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Re: painfully loud sound

I have experienced a similar sensation while experimenting with analog
electronic music circuits. For me, the best triggering stimulus tends to be
fairly intense, high-pass, with a low fundamental (very "hollow" sounding),
and one ear experiences a sort of "fluttering" or "pushing" sensation,
synchronized with amplitude modulations in the stimulus. It's not painful in
the same way that very loud sound is, but definitely uncomfortable. I
wouldn't describe the sensation as "warm" or "full" though, and it definitely
ceased after I turned off the stimulus. I've guessed at a middle-ear
mechanism but it's outside my expertise. I haven't even done any careful
testing with a calibrated sound source.



G. Christopher Stecker, Ph.D.
Research Psychologist, VA Research Service
cstecker@ebire.org / 925-372-2000 extension 5073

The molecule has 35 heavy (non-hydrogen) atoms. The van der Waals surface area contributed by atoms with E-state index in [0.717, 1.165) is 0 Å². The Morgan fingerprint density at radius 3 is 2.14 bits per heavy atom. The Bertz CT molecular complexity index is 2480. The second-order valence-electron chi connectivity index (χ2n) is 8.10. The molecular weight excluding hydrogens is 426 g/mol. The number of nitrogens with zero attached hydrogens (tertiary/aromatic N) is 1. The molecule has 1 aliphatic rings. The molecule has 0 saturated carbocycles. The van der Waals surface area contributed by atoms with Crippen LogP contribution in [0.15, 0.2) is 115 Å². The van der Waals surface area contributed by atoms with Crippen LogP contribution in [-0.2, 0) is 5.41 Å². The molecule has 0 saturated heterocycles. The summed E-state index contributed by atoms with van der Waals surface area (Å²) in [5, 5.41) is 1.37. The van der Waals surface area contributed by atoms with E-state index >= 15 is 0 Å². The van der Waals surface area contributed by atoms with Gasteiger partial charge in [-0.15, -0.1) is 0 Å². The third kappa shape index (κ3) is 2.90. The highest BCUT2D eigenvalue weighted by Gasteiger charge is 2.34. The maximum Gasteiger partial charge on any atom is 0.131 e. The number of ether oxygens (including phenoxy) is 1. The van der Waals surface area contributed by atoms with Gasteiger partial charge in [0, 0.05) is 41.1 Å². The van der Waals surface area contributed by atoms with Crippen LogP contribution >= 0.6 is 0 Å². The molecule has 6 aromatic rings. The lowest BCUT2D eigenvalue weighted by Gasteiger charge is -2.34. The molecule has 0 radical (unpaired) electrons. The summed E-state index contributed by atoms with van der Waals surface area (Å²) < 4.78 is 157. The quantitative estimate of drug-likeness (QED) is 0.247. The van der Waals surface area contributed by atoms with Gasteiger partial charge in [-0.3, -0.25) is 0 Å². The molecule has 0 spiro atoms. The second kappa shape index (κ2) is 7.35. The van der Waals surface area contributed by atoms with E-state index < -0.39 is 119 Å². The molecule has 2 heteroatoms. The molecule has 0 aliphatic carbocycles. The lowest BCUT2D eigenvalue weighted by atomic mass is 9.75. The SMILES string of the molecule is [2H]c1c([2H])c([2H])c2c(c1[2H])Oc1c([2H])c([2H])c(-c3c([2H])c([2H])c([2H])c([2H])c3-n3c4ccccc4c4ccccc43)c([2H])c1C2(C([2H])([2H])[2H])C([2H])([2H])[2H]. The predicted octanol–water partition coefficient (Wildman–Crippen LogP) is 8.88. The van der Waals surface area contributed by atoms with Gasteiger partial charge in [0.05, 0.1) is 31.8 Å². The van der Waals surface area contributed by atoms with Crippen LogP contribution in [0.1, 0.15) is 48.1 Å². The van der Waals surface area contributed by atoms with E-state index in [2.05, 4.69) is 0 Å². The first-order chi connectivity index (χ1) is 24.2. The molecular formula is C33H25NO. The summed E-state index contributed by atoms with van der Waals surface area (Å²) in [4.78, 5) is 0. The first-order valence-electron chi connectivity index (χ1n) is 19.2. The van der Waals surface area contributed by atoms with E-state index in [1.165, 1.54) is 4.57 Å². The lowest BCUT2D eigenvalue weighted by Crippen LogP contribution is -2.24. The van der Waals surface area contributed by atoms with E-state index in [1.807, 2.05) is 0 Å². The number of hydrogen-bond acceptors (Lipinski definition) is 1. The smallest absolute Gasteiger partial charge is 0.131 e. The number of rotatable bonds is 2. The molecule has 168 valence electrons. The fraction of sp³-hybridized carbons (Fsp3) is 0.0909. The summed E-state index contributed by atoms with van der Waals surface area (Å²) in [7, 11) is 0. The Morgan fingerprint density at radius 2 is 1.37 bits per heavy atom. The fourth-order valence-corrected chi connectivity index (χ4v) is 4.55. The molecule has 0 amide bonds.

Human Cognitive Neurophysiology Lab
VA Northern California Health Care System
150 Muir Road, 151-I / Martinez CA 94553

On Friday 12 November 2004 10:21 am, Bob Masta wrote:
> This may be unrelated, but I have on occasion experienced
> what I would call "uncomfortable" sounds.  They were not
> very loud, but were distinctly distorted.  The symptoms
> were feelings of warmth and fullness in the ear canal,
> which persisted for many minutes after the end of the
> sound.  My working hypothesis at the time was that perhaps
> the middle ear muscles became activated by higher centers
> due to a perception that the sound was obnoxious enough
> to need muting.  I never got around to testing this, and I
> have long since disposed of the one source I owned that
> could induce the phenomenon:  A really cheap portable
> radio.  (The other instance that I recall experiencing this
> was at a dance recital where the sound system failed and
> they brought a "boom box" onstage to continue the performance.)
> It got me wondering about a phenomenon that "golden ears"
> audiophiles sometimes complain about, which they call
> "listening fatigue".  I have never heard any real description of
> this, let alone an explanation or hypothesis.  (I guess that
> audiophiles never ask about it because, hey, if you have to
> ask, you certainly aren't one of the cognoscenti!)  Anyway,
> assuming that it has some basis in fact, this might be the
> same phenomenon I experienced.
> Any thoughts on this?
> Bob Masta
> audioATdaqartaDOTcom